This subproject is one of many research subprojects utilizing the resources provided by a Center grant funded by NIH/NCRR. Primary support for the subproject and the subproject's principal investigator may have been provided by other sources, including other NIH sources. The Total Cost listed for the subproject likely represents the estimated amount of Center infrastructure utilized by the subproject, not direct funding provided by the NCRR grant to the subproject or subproject staff. ABSTRACT When patients undergo a hemopoietic stem cell transplant (HSCT) from a donor who is the best possible match to treat blood cancers or other blood diseases they have a risk of infection until they can grow a new immune system from the donor. During this period they may develop serious viral infections with Epstein Barr virus (EBV), cytomegalovirus and adenovirus being three of the most common viruses that can cause problems. Investigators have previously shown that it is possible to grow up special T cells called virus-specific CTLs from the transplant donor that can prevent and treat these viral infections when they are given back to the patient. However it takes 2-3 months to grow these cells so it is not a practical option to grow virus-specific CTLs from the transplant donor for every patient that gets an infection with one of these viruses. In this study, investigators will see if an alternative approach is to make banks of virus-specific CTLs from normal donors that could be stored frozen and then made available to treat subjects post transplant if they developed one of these viral infections. Virus-specific CTL lines will be grown from normal donors and frozen. To make the CTL lines we first infect blood cells called monocytes with a specially produced adenovirus (a vector) that also carries part of the Cytomegalovirus (CMV) gene. This is a disabled virus that cannot reproduce itself once infection has occurred so it cannot spread. These infected monocytes then stimulate the T cells to respond to adenoviruses and CMV, and kill the cells infected with these viruses. We then give a second stimulation to the T cells, using cells which are also infected with EBV (which we will make from donor blood by infecting them with EBV in the laboratory) so that the cells now recognize three viruses CMV, EBV and Adenovirus. Once we have made sufficient numbers of T cells we will test them to make sure they kill cells infected with these viruses and freeze them. If a transplant patient gets an infection with one of these viruses, and the infection persists despite standard therapy, he or she would be eligible to receive a suitably matched CTL line. The primary objective is to determine if this strategy is feasible and safe. One risk is that because the T cells we make are not a complete genetic (HLA) match for the recipient, they might attack the subject and cause a condition called graft versus host disease (GVHD). We will closely monitor for this complication. Secondary objectives are to determine the effects of the T cell infusion on the virus infection and to see if the recipients can stay immune to these viruses. We will also see how long the T cells survive.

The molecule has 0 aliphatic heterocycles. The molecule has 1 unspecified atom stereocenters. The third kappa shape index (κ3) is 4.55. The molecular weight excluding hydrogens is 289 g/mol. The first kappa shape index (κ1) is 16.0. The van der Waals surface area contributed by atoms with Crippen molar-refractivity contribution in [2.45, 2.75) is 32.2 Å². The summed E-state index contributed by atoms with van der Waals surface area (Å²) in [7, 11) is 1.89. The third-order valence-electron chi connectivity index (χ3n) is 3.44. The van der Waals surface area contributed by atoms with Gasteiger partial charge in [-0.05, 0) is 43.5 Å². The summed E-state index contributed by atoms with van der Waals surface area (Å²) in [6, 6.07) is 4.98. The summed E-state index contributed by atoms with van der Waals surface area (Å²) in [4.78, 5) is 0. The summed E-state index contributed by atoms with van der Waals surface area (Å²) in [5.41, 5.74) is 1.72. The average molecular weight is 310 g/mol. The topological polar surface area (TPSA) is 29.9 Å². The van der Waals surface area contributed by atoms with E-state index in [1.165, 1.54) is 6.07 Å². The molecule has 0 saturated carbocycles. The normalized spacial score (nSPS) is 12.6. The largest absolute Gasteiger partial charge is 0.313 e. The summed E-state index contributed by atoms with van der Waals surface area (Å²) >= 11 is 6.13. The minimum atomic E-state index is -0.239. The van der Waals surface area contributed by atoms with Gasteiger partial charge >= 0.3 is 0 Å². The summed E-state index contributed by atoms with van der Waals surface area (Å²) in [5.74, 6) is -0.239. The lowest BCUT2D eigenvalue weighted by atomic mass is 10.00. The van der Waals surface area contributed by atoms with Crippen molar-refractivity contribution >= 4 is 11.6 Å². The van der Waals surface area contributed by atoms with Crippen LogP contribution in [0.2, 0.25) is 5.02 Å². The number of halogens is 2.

National Institute of Health (NIH)
National Center for Research Resources (NCRR)
General Clinical Research Centers Program (M01)
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Baylor College of Medicine
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